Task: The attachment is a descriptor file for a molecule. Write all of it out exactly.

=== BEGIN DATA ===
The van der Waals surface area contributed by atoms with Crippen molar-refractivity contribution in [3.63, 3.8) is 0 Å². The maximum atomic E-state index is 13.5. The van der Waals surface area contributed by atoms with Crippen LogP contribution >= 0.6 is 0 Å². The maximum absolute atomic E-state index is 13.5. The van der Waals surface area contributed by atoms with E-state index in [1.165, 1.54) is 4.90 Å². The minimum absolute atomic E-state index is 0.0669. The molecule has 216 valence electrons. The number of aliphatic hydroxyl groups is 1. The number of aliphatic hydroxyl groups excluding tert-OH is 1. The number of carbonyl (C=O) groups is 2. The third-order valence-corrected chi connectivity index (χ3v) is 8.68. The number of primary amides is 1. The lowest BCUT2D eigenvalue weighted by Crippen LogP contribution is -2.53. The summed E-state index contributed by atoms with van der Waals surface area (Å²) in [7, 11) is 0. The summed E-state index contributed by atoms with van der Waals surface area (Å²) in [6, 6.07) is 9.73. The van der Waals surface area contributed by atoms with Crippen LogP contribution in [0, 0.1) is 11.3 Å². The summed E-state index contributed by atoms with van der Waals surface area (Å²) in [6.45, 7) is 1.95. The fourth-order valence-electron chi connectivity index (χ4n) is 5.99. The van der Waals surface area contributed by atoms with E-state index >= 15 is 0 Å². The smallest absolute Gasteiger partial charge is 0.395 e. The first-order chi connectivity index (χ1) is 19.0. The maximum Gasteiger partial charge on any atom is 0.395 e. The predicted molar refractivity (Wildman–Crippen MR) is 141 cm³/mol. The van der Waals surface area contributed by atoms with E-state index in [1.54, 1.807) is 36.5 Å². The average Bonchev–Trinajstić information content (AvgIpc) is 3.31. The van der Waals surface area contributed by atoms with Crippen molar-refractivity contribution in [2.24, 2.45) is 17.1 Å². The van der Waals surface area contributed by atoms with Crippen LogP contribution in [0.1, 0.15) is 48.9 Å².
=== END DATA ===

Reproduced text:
The van der Waals surface area contributed by atoms with Crippen molar-refractivity contribution in [3.63, 3.8) is 0 Å². The maximum atomic E-state index is 13.5. The van der Waals surface area contributed by atoms with Crippen LogP contribution >= 0.6 is 0 Å². The maximum absolute atomic E-state index is 13.5. The van der Waals surface area contributed by atoms with E-state index in [1.165, 1.54) is 4.90 Å². The minimum absolute atomic E-state index is 0.0669. The molecule has 216 valence electrons. The number of aliphatic hydroxyl groups is 1. The number of aliphatic hydroxyl groups excluding tert-OH is 1. The number of carbonyl (C=O) groups is 2. The third-order valence-corrected chi connectivity index (χ3v) is 8.68. The number of primary amides is 1. The lowest BCUT2D eigenvalue weighted by Crippen LogP contribution is -2.53. The summed E-state index contributed by atoms with van der Waals surface area (Å²) in [7, 11) is 0. The summed E-state index contributed by atoms with van der Waals surface area (Å²) in [6, 6.07) is 9.73. The van der Waals surface area contributed by atoms with Crippen LogP contribution in [0, 0.1) is 11.3 Å². The summed E-state index contributed by atoms with van der Waals surface area (Å²) in [6.45, 7) is 1.95. The fourth-order valence-electron chi connectivity index (χ4n) is 5.99. The van der Waals surface area contributed by atoms with E-state index >= 15 is 0 Å². The smallest absolute Gasteiger partial charge is 0.395 e. The first-order chi connectivity index (χ1) is 19.0. The maximum Gasteiger partial charge on any atom is 0.395 e. The predicted molar refractivity (Wildman–Crippen MR) is 141 cm³/mol. The van der Waals surface area contributed by atoms with E-state index in [1.54, 1.807) is 36.5 Å². The average Bonchev–Trinajstić information content (AvgIpc) is 3.31. The van der Waals surface area contributed by atoms with Crippen molar-refractivity contribution in [2.24, 2.45) is 17.1 Å². The van der Waals surface area contributed by atoms with Crippen LogP contribution in [0.1, 0.15) is 48.9 Å².